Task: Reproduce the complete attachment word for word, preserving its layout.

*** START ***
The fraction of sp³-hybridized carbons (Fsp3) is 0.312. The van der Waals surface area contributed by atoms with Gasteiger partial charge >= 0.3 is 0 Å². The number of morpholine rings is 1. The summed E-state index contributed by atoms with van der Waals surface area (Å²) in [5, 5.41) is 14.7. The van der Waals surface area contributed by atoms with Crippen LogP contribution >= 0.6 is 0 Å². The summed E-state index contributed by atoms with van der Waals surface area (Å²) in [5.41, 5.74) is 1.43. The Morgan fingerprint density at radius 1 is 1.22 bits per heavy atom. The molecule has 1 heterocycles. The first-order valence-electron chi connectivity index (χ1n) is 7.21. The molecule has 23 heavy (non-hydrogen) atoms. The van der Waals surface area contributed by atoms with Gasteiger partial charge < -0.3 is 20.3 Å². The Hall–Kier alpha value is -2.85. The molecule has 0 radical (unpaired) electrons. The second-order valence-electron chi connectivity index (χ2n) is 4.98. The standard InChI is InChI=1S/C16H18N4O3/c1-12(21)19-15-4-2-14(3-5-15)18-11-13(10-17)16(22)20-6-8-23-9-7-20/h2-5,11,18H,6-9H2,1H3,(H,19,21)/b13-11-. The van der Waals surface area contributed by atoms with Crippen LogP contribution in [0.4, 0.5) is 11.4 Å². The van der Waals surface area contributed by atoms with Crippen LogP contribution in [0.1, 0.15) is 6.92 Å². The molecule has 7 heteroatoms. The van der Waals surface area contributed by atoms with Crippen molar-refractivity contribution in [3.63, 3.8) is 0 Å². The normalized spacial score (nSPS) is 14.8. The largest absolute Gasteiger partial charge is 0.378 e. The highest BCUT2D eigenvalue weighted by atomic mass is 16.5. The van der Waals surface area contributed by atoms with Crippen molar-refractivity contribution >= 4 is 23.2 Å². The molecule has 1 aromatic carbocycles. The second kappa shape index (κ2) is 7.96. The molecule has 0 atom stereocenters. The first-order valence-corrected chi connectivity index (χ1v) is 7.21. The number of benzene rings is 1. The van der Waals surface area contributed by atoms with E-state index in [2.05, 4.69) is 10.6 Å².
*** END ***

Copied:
The fraction of sp³-hybridized carbons (Fsp3) is 0.312. The van der Waals surface area contributed by atoms with Gasteiger partial charge >= 0.3 is 0 Å². The number of morpholine rings is 1. The summed E-state index contributed by atoms with van der Waals surface area (Å²) in [5, 5.41) is 14.7. The van der Waals surface area contributed by atoms with Crippen LogP contribution >= 0.6 is 0 Å². The summed E-state index contributed by atoms with van der Waals surface area (Å²) in [5.41, 5.74) is 1.43. The Morgan fingerprint density at radius 1 is 1.22 bits per heavy atom. The molecule has 1 heterocycles. The first-order valence-electron chi connectivity index (χ1n) is 7.21. The molecule has 23 heavy (non-hydrogen) atoms. The van der Waals surface area contributed by atoms with Gasteiger partial charge < -0.3 is 20.3 Å². The Hall–Kier alpha value is -2.85. The molecule has 0 radical (unpaired) electrons. The second-order valence-electron chi connectivity index (χ2n) is 4.98. The standard InChI is InChI=1S/C16H18N4O3/c1-12(21)19-15-4-2-14(3-5-15)18-11-13(10-17)16(22)20-6-8-23-9-7-20/h2-5,11,18H,6-9H2,1H3,(H,19,21)/b13-11-. The van der Waals surface area contributed by atoms with Crippen LogP contribution in [0.4, 0.5) is 11.4 Å². The van der Waals surface area contributed by atoms with Crippen LogP contribution in [0.1, 0.15) is 6.92 Å². The molecule has 7 heteroatoms. The van der Waals surface area contributed by atoms with Crippen molar-refractivity contribution in [3.63, 3.8) is 0 Å². The normalized spacial score (nSPS) is 14.8. The largest absolute Gasteiger partial charge is 0.378 e. The highest BCUT2D eigenvalue weighted by atomic mass is 16.5. The van der Waals surface area contributed by atoms with Crippen molar-refractivity contribution >= 4 is 23.2 Å². The molecule has 1 aromatic carbocycles. The second kappa shape index (κ2) is 7.96. The molecule has 0 atom stereocenters. The first-order valence-corrected chi connectivity index (χ1v) is 7.21. The number of benzene rings is 1. The van der Waals surface area contributed by atoms with E-state index in [2.05, 4.69) is 10.6 Å².